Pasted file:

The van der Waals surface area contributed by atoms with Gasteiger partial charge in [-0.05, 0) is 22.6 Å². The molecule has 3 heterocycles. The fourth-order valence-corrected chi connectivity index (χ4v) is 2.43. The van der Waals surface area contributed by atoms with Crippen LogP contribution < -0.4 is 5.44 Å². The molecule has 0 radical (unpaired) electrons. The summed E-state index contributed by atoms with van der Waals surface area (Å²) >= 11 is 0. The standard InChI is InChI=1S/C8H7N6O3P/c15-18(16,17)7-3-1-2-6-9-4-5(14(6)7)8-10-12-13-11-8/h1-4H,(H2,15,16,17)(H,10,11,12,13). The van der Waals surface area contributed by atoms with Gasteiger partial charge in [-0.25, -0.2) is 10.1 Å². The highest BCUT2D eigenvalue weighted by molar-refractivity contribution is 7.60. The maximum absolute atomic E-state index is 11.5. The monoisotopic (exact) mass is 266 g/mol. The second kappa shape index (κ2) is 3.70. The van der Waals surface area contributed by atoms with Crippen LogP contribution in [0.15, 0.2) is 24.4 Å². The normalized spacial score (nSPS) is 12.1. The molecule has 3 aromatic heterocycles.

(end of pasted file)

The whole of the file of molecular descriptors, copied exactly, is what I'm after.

The van der Waals surface area contributed by atoms with Gasteiger partial charge in [-0.05, 0) is 22.6 Å². The molecule has 3 heterocycles. The fourth-order valence-corrected chi connectivity index (χ4v) is 2.43. The van der Waals surface area contributed by atoms with Crippen LogP contribution < -0.4 is 5.44 Å². The molecule has 0 radical (unpaired) electrons. The summed E-state index contributed by atoms with van der Waals surface area (Å²) >= 11 is 0. The standard InChI is InChI=1S/C8H7N6O3P/c15-18(16,17)7-3-1-2-6-9-4-5(14(6)7)8-10-12-13-11-8/h1-4H,(H2,15,16,17)(H,10,11,12,13). The van der Waals surface area contributed by atoms with Gasteiger partial charge in [-0.25, -0.2) is 10.1 Å². The highest BCUT2D eigenvalue weighted by molar-refractivity contribution is 7.60. The maximum absolute atomic E-state index is 11.5. The monoisotopic (exact) mass is 266 g/mol. The second kappa shape index (κ2) is 3.70. The van der Waals surface area contributed by atoms with Crippen LogP contribution in [0.15, 0.2) is 24.4 Å². The normalized spacial score (nSPS) is 12.1. The molecule has 3 aromatic heterocycles.